With the final phase of a ban on traditional light bulbs coming into effect in Britain, retailers would no longer be able to order new stock.
Consumers would no longer be able to buy 40W and 25W bulbs in the final stage of a phased programme that started in 2009 and has already seen 100W and 60W bulbs phased out.
The EU directive comes as part of a wider effort to lower the energy consumption of products and incandescent bulbs are being targeted as they waste 95 per cent of energy used as heat.
According to Defra, the technology, had not changed for over 100 years and there were much more efficient alternatives available.
Some people would be expected to avoid the ban by seeking out "rough service" lightbulbs, similar to traditional bulbs but designed to be more robust for industrial use. The rough service bulbs were legal due to a loophole in the EU legislation which only referred to "household lamps".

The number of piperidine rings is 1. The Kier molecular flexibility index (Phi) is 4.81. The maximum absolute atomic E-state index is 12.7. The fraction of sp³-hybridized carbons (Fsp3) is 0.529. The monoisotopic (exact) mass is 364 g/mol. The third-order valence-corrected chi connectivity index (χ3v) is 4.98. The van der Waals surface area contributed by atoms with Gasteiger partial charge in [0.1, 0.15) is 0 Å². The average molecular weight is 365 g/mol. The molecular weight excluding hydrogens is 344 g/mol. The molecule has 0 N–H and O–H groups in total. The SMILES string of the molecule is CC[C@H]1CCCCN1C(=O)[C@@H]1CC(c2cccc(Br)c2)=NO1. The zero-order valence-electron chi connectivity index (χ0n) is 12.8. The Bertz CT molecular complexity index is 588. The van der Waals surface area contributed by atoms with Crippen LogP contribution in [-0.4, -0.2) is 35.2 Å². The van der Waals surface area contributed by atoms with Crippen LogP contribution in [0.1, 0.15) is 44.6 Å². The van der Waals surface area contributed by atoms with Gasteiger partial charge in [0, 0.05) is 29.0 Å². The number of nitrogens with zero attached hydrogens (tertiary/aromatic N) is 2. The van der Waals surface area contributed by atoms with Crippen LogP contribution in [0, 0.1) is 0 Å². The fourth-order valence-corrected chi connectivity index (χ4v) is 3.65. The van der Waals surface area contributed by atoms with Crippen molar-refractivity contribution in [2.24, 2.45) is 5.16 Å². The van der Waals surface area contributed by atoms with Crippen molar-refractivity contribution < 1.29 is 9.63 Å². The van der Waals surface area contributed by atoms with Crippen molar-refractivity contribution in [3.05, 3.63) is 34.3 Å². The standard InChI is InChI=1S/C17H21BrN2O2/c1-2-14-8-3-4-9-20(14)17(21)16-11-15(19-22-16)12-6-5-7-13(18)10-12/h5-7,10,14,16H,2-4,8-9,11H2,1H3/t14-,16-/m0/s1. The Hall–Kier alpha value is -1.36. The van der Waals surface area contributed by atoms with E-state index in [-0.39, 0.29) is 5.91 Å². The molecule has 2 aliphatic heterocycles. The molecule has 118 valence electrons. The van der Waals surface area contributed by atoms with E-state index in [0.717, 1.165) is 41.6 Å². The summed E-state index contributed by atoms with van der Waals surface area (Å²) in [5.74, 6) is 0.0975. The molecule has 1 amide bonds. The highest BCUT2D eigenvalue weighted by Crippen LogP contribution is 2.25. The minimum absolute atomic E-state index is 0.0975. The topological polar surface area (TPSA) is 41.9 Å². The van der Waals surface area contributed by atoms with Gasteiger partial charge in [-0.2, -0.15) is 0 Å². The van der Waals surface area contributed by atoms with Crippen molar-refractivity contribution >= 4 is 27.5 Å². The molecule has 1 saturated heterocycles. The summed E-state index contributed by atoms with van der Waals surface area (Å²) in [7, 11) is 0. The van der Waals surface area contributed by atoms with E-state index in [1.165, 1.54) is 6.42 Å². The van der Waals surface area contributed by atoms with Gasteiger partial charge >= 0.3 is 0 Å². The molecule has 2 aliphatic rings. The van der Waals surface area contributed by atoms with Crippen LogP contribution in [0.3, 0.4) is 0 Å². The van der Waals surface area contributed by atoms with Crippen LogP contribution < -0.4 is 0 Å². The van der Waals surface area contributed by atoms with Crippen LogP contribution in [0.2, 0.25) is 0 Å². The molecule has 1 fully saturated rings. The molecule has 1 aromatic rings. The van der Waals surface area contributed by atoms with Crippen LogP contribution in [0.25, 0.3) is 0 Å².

A number of retailers, particularly hardware stores, were selling rough service bulbs online. Householders have however, been warned by the National Measurement Office, the government agency responsible for enforcing the ban on traditional bulbs, against buying the rough service versions.